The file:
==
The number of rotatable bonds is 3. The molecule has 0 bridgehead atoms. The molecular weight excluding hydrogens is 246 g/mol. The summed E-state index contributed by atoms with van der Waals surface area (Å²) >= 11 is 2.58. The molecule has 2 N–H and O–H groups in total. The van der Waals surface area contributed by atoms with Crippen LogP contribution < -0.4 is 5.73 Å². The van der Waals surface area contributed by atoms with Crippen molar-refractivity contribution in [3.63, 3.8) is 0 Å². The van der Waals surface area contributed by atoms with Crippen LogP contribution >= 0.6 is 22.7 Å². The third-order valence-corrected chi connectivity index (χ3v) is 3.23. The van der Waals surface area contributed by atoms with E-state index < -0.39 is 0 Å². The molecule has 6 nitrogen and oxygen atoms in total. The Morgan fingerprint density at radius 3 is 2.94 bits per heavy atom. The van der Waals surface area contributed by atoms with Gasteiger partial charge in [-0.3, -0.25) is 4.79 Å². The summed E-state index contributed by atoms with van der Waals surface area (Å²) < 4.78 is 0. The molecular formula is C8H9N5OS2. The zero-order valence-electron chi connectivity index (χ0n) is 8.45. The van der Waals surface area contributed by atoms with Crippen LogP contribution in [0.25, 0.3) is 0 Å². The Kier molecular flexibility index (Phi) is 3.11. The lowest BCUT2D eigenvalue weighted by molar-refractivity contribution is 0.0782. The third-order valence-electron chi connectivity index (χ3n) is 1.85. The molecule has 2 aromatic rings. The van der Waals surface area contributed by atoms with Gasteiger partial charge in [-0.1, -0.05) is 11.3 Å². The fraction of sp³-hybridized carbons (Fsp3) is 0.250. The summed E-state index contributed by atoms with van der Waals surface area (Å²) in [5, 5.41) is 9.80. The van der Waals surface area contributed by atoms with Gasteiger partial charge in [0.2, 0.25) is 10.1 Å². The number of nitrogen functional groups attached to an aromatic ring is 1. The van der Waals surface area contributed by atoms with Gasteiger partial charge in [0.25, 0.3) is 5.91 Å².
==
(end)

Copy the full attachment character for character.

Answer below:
The number of rotatable bonds is 3. The molecule has 0 bridgehead atoms. The molecular weight excluding hydrogens is 246 g/mol. The summed E-state index contributed by atoms with van der Waals surface area (Å²) >= 11 is 2.58. The molecule has 2 N–H and O–H groups in total. The van der Waals surface area contributed by atoms with Crippen LogP contribution < -0.4 is 5.73 Å². The van der Waals surface area contributed by atoms with Crippen molar-refractivity contribution in [3.63, 3.8) is 0 Å². The van der Waals surface area contributed by atoms with Crippen LogP contribution >= 0.6 is 22.7 Å². The third-order valence-corrected chi connectivity index (χ3v) is 3.23. The van der Waals surface area contributed by atoms with E-state index < -0.39 is 0 Å². The molecule has 6 nitrogen and oxygen atoms in total. The Morgan fingerprint density at radius 3 is 2.94 bits per heavy atom. The van der Waals surface area contributed by atoms with Gasteiger partial charge in [-0.3, -0.25) is 4.79 Å². The summed E-state index contributed by atoms with van der Waals surface area (Å²) < 4.78 is 0. The molecular formula is C8H9N5OS2. The zero-order valence-electron chi connectivity index (χ0n) is 8.45. The van der Waals surface area contributed by atoms with Crippen LogP contribution in [0.25, 0.3) is 0 Å². The Kier molecular flexibility index (Phi) is 3.11. The lowest BCUT2D eigenvalue weighted by molar-refractivity contribution is 0.0782. The third-order valence-electron chi connectivity index (χ3n) is 1.85. The molecule has 2 aromatic rings. The van der Waals surface area contributed by atoms with Gasteiger partial charge in [-0.1, -0.05) is 11.3 Å². The fraction of sp³-hybridized carbons (Fsp3) is 0.250. The summed E-state index contributed by atoms with van der Waals surface area (Å²) in [5, 5.41) is 9.80. The van der Waals surface area contributed by atoms with Gasteiger partial charge in [0.2, 0.25) is 10.1 Å². The number of nitrogen functional groups attached to an aromatic ring is 1. The van der Waals surface area contributed by atoms with Gasteiger partial charge in [0.25, 0.3) is 5.91 Å².